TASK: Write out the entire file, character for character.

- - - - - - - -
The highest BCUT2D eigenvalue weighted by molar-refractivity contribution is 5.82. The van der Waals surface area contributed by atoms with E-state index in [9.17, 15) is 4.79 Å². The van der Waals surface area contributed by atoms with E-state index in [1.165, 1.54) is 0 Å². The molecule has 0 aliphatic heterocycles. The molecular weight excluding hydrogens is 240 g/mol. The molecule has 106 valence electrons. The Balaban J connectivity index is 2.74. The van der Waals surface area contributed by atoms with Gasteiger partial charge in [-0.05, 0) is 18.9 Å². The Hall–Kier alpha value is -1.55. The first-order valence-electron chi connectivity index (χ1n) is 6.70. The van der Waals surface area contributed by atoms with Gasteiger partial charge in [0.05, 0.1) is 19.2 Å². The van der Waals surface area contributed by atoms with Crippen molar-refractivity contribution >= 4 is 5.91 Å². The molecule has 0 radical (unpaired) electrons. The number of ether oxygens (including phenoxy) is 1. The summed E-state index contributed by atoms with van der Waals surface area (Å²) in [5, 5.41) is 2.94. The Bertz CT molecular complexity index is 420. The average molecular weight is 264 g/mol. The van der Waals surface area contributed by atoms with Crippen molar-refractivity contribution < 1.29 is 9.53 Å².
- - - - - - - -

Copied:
The highest BCUT2D eigenvalue weighted by molar-refractivity contribution is 5.82. The van der Waals surface area contributed by atoms with E-state index in [9.17, 15) is 4.79 Å². The van der Waals surface area contributed by atoms with E-state index in [1.165, 1.54) is 0 Å². The molecule has 0 aliphatic heterocycles. The molecular weight excluding hydrogens is 240 g/mol. The molecule has 106 valence electrons. The Balaban J connectivity index is 2.74. The van der Waals surface area contributed by atoms with Gasteiger partial charge in [-0.05, 0) is 18.9 Å². The Hall–Kier alpha value is -1.55. The first-order valence-electron chi connectivity index (χ1n) is 6.70. The van der Waals surface area contributed by atoms with Gasteiger partial charge in [0.05, 0.1) is 19.2 Å². The van der Waals surface area contributed by atoms with Crippen molar-refractivity contribution >= 4 is 5.91 Å². The molecule has 0 radical (unpaired) electrons. The number of ether oxygens (including phenoxy) is 1. The summed E-state index contributed by atoms with van der Waals surface area (Å²) in [5, 5.41) is 2.94. The Bertz CT molecular complexity index is 420. The average molecular weight is 264 g/mol. The van der Waals surface area contributed by atoms with Crippen molar-refractivity contribution < 1.29 is 9.53 Å².